On Saturday I went to the Pitt Rivers Museum in Oxford, the first time in a long-time….
In the 1990's I used to lead a five week seminar at Chelsea College of Art and Design entitled Adrift in Taste. It was a chance to leave the college to visit other exhibitionary institutions, and also reflect on our -students and staff - habits and practices. Here's the introduction;
This seminar will presume to dismantle some of our prejudices about art, and evolve tools to build some new ones. It will in part, attempt to put `theory' into `practice'.......
On an individual and cultural scale we are described by a bewildering range of clothes, tools, art, trinkets, gifts, cuisine, souvenirs, electronic technology and rubbish. Objects and images are spilling from every shelf, cupboard, display case, television, vitrine, monitor, supermarket, studio, gallery, shop, museum and land-fill site. Adrift in Taste will begin to unpick our learned habits; the values our parents, teachers and friends taught us about art. We will also uncover some of the the wider institutional structures that have evolved to produce, accumulate and classify the stuff -therefore the meanings- within our cultures.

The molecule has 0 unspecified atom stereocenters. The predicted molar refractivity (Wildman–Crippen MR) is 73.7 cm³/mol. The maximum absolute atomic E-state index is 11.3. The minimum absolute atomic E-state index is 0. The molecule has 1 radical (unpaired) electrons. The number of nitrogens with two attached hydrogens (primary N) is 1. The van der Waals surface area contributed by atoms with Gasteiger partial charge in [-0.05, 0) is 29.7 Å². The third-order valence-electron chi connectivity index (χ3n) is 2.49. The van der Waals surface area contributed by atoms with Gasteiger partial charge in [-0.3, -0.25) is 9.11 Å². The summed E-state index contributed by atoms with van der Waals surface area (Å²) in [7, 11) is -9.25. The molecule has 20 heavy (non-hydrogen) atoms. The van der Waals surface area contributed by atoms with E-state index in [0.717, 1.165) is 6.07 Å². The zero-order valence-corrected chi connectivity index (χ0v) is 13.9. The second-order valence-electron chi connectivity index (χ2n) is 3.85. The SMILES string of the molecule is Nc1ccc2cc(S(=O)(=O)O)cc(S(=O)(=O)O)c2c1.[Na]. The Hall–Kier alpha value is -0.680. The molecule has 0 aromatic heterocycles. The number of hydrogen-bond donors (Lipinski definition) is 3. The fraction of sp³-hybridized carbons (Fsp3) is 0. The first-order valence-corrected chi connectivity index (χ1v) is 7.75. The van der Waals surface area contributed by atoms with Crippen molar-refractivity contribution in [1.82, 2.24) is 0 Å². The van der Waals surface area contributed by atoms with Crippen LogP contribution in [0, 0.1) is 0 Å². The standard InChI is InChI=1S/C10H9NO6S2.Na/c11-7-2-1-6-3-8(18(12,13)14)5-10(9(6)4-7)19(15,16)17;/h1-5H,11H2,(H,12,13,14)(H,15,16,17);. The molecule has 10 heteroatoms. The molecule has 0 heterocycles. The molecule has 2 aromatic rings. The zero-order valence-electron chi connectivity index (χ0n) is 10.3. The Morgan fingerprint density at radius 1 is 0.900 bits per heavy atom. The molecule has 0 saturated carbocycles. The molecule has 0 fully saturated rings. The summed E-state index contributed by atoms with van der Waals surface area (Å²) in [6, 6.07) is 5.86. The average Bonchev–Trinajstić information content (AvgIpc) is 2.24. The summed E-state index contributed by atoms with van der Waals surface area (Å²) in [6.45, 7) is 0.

The intention is to become more sensitive to the contexts through which art is produced and mediated, so we will be better equipped to participate within such a seductive system of power and promotion; as art continues to mesh with and dissolve, into everything else.
We will visit and discuss several sites in central London, including the British Museum, Selfridges, Tate Modern, Chelsea School of Art and Design, and our own Homes.
#Museum of ones #dreams, @Pitt_Rivers. Favourite: #Innuit waterproof, gossamer thin, translucent, seal intestine pic.twitter.com/QVLkuzVPDG
— Neil Cummings (@neilarise) May 31, 2015
In part, the seminar produced Reading Things, contributed to the research for The Value of Things, and amplified a lifelong interest in the material of culture.
Pitt Rivers Museum